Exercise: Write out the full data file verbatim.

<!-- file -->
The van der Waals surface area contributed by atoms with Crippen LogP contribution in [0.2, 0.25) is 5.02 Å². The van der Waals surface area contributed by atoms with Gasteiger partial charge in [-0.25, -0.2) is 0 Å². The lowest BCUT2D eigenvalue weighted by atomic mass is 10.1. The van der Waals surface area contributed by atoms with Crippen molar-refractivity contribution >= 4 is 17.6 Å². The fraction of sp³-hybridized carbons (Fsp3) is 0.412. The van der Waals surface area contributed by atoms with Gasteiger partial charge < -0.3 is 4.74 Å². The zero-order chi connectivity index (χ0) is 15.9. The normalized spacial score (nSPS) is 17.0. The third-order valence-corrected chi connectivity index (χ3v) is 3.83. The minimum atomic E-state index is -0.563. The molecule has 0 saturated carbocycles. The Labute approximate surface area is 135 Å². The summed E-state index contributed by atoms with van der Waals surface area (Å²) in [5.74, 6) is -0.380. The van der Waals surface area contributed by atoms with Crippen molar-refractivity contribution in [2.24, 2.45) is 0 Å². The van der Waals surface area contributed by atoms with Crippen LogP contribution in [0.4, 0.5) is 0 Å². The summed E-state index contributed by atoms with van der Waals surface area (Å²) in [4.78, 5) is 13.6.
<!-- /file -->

The van der Waals surface area contributed by atoms with Crippen LogP contribution in [0.2, 0.25) is 5.02 Å². The van der Waals surface area contributed by atoms with Gasteiger partial charge in [-0.25, -0.2) is 0 Å². The lowest BCUT2D eigenvalue weighted by atomic mass is 10.1. The van der Waals surface area contributed by atoms with Crippen molar-refractivity contribution >= 4 is 17.6 Å². The fraction of sp³-hybridized carbons (Fsp3) is 0.412. The van der Waals surface area contributed by atoms with Gasteiger partial charge < -0.3 is 4.74 Å². The zero-order chi connectivity index (χ0) is 15.9. The normalized spacial score (nSPS) is 17.0. The third-order valence-corrected chi connectivity index (χ3v) is 3.83. The minimum atomic E-state index is -0.563. The molecule has 0 saturated carbocycles. The Labute approximate surface area is 135 Å². The summed E-state index contributed by atoms with van der Waals surface area (Å²) in [5.74, 6) is -0.380. The van der Waals surface area contributed by atoms with Crippen molar-refractivity contribution in [2.24, 2.45) is 0 Å². The van der Waals surface area contributed by atoms with Crippen LogP contribution in [0.4, 0.5) is 0 Å². The summed E-state index contributed by atoms with van der Waals surface area (Å²) in [4.78, 5) is 13.6.